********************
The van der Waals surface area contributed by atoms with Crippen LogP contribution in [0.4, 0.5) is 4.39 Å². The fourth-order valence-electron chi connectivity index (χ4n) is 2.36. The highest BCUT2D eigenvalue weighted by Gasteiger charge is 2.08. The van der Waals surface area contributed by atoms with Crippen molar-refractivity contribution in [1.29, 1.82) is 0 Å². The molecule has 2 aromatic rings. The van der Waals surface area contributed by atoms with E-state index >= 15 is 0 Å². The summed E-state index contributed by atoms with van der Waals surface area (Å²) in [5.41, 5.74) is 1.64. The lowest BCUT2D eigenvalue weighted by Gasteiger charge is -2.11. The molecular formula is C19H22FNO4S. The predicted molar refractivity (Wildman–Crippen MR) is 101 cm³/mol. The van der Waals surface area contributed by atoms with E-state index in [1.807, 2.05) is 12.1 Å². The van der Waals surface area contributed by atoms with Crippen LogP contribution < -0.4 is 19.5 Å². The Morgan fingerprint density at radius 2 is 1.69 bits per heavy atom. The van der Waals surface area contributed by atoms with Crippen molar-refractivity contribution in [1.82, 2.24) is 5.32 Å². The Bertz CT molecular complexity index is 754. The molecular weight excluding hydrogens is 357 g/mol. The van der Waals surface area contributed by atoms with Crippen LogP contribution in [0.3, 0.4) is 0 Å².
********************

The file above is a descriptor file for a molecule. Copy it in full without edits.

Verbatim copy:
The van der Waals surface area contributed by atoms with Crippen LogP contribution in [0.4, 0.5) is 4.39 Å². The fourth-order valence-electron chi connectivity index (χ4n) is 2.36. The highest BCUT2D eigenvalue weighted by Gasteiger charge is 2.08. The van der Waals surface area contributed by atoms with Crippen molar-refractivity contribution in [1.29, 1.82) is 0 Å². The molecule has 2 aromatic rings. The van der Waals surface area contributed by atoms with E-state index >= 15 is 0 Å². The summed E-state index contributed by atoms with van der Waals surface area (Å²) in [5.41, 5.74) is 1.64. The lowest BCUT2D eigenvalue weighted by Gasteiger charge is -2.11. The molecular formula is C19H22FNO4S. The predicted molar refractivity (Wildman–Crippen MR) is 101 cm³/mol. The van der Waals surface area contributed by atoms with E-state index in [1.807, 2.05) is 12.1 Å². The van der Waals surface area contributed by atoms with Crippen LogP contribution < -0.4 is 19.5 Å². The Morgan fingerprint density at radius 2 is 1.69 bits per heavy atom. The van der Waals surface area contributed by atoms with Crippen molar-refractivity contribution in [1.82, 2.24) is 5.32 Å². The Bertz CT molecular complexity index is 754. The molecular weight excluding hydrogens is 357 g/mol. The van der Waals surface area contributed by atoms with Crippen LogP contribution in [0.3, 0.4) is 0 Å².